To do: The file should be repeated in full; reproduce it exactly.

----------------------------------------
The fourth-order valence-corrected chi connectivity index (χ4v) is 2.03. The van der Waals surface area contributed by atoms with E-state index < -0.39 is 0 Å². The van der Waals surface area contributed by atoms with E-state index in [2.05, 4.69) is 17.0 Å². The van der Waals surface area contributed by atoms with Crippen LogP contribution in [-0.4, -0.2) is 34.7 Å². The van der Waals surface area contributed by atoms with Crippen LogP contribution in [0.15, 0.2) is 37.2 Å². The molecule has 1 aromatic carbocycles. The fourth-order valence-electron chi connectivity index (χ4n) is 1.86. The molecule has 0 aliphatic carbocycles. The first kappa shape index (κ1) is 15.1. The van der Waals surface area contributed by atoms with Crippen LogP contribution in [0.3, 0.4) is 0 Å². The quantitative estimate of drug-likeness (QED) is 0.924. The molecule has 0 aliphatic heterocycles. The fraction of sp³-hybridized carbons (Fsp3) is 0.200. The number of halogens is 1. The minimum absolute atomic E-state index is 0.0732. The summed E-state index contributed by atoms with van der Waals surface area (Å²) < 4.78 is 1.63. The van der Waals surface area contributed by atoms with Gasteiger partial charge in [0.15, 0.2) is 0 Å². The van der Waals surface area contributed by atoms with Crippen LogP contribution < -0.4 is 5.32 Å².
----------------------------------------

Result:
The fourth-order valence-corrected chi connectivity index (χ4v) is 2.03. The van der Waals surface area contributed by atoms with E-state index < -0.39 is 0 Å². The van der Waals surface area contributed by atoms with E-state index in [2.05, 4.69) is 17.0 Å². The van der Waals surface area contributed by atoms with Crippen LogP contribution in [-0.4, -0.2) is 34.7 Å². The van der Waals surface area contributed by atoms with Crippen LogP contribution in [0.15, 0.2) is 37.2 Å². The molecule has 1 aromatic carbocycles. The fourth-order valence-electron chi connectivity index (χ4n) is 1.86. The molecule has 0 aliphatic carbocycles. The first kappa shape index (κ1) is 15.1. The van der Waals surface area contributed by atoms with Crippen LogP contribution in [0.3, 0.4) is 0 Å². The quantitative estimate of drug-likeness (QED) is 0.924. The molecule has 0 aliphatic heterocycles. The fraction of sp³-hybridized carbons (Fsp3) is 0.200. The number of halogens is 1. The minimum absolute atomic E-state index is 0.0732. The summed E-state index contributed by atoms with van der Waals surface area (Å²) < 4.78 is 1.63. The van der Waals surface area contributed by atoms with Gasteiger partial charge in [0.15, 0.2) is 0 Å². The van der Waals surface area contributed by atoms with Crippen LogP contribution < -0.4 is 5.32 Å².